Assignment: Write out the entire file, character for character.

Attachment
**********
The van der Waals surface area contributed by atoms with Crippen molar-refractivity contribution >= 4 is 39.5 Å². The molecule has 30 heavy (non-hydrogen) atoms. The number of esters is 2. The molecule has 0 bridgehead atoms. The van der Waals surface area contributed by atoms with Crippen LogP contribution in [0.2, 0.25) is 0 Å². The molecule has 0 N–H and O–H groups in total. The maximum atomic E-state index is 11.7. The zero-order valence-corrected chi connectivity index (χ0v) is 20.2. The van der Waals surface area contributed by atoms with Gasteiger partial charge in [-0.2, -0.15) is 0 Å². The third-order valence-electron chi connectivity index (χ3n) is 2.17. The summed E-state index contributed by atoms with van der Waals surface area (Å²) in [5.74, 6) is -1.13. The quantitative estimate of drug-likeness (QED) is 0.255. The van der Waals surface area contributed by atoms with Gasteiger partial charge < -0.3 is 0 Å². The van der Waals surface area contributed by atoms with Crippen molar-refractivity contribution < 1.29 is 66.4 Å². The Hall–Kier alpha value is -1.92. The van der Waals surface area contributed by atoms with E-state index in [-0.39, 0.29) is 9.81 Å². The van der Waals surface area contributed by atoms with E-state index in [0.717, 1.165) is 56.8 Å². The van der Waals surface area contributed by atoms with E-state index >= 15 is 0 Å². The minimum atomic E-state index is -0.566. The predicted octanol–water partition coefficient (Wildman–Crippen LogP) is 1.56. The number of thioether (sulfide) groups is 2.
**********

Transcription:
The van der Waals surface area contributed by atoms with Crippen molar-refractivity contribution >= 4 is 39.5 Å². The molecule has 30 heavy (non-hydrogen) atoms. The number of esters is 2. The molecule has 0 bridgehead atoms. The van der Waals surface area contributed by atoms with Crippen LogP contribution in [0.2, 0.25) is 0 Å². The molecule has 0 N–H and O–H groups in total. The maximum atomic E-state index is 11.7. The zero-order valence-corrected chi connectivity index (χ0v) is 20.2. The van der Waals surface area contributed by atoms with Gasteiger partial charge in [-0.2, -0.15) is 0 Å². The third-order valence-electron chi connectivity index (χ3n) is 2.17. The summed E-state index contributed by atoms with van der Waals surface area (Å²) in [5.74, 6) is -1.13. The quantitative estimate of drug-likeness (QED) is 0.255. The van der Waals surface area contributed by atoms with Gasteiger partial charge < -0.3 is 0 Å². The van der Waals surface area contributed by atoms with Crippen molar-refractivity contribution < 1.29 is 66.4 Å². The Hall–Kier alpha value is -1.92. The van der Waals surface area contributed by atoms with E-state index in [-0.39, 0.29) is 9.81 Å². The van der Waals surface area contributed by atoms with E-state index in [0.717, 1.165) is 56.8 Å². The van der Waals surface area contributed by atoms with E-state index >= 15 is 0 Å². The minimum atomic E-state index is -0.566. The predicted octanol–water partition coefficient (Wildman–Crippen LogP) is 1.56. The number of thioether (sulfide) groups is 2.